You see, I believe that there are tons of latent motivations out there that never turn into anything because the other two factors don’t exist. Social Networks and ubiquitous connectivity are providing the ability to actually do something once a trigger occurs. With latent motivations and now the ability to do something now in place, a trigger event becomes a spark that can quickly flame into a roaring fire.

In a world that is increasingly connected, increasingly digital, and access to anything and anyone is available in real time, corporate leaders should be considering the following questions.

The fabric of global society is transforming from a collection of lots of small, geographically connected groups to groups that are connected in a new geography that transcends previous space and time limitations.

Much of the new global infrastructure has been laid and it will continue to become more pervasive and more powerful.

People can now aggregate across boundaries, and organize beyond the constraints and management comforting silos. Al Quaeda and WikiLeaks quickly come to mind. In the same way, business units are self-organizing around the constraints of their IT departments.

Guess what? Our prospects and customers now have the ability to do the same.

The question every executive should be asking right now

So then the next question is, will your organization lead the next revolution in your marketplace, empowering and giving voice to the latent motivations of your customers, or will it become a victim of a more agile, more united group of customers who will self organize around their collective needs and jobs, leaving your outdated organization in their wake?

Let’s continue the discussion

If you are in Southern California or Arizona, please join me on September 21 and 22 as I lead discussions centered around this topic in a series of Executive Breakfasts sponsored by NICE.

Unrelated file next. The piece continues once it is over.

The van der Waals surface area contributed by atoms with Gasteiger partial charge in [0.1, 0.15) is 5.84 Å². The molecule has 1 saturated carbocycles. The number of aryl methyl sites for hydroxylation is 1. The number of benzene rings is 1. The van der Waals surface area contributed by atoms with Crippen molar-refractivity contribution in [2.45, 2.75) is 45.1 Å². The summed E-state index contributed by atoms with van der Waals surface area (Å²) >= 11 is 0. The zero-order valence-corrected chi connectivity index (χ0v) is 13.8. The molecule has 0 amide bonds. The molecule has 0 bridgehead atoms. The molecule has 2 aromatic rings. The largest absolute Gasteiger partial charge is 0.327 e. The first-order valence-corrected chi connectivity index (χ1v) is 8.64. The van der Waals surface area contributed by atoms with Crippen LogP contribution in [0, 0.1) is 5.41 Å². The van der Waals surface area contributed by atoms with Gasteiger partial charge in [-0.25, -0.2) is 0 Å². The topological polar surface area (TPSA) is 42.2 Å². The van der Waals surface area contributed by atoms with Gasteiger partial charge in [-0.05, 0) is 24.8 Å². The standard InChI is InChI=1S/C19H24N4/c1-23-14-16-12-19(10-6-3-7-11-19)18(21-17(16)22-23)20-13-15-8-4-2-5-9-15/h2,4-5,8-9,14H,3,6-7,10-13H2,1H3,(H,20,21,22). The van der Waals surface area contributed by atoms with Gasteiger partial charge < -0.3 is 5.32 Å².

Empowering Human Movements: 7 Observations about the State of Social Business

This week, I’ve had the privilege to participate in the Sales 2.0 and Enterprise 2.0 conferences in Boston, MA.

It’s been good to see old friends, meet new ones, and/or insert a handshake or hug into a previously only virtual relationship. The conference(s) also provided a great chance to check on the pulse of the industry, hear new stories, and generally get a broader and better sense for what’s going on the in the marketplace. 

Like a room full of toddlers, the industry is learning to walk. There have been starts, stops, over compensations, disparity amongst players in general understanding and development, and in some cases, the harsh realization that we’re just not quite ready to do what we want to do.

1. Society, and therefore, the workplace is (still) evolving
This statement could have been (and was) written 5 years ago, but we’re early enough in the evolution that it’s still worth noting. The growth of a new wave of human communication, empowerment, and progress continues to move on. The pervasiveness of mobile and social technologies continues to expand geographically, and also more deeply penetrate individuals work lives in a continually blurred kaleidoscope of contexts.

2. Visions are still being cast, and re-cast

From my vantage point, the key tenets of social business benefits have been flushed out. While collectively most of us understand that a more efficient, more collaborative, more distributed way of living is coming, organizations and vendors alike continue to wrestle with what exactly that vision looks like in a tangible way. Tactical plans, and even organizational vision seems to be in a stage of frequent recalibration as more information emerges from the marketplace.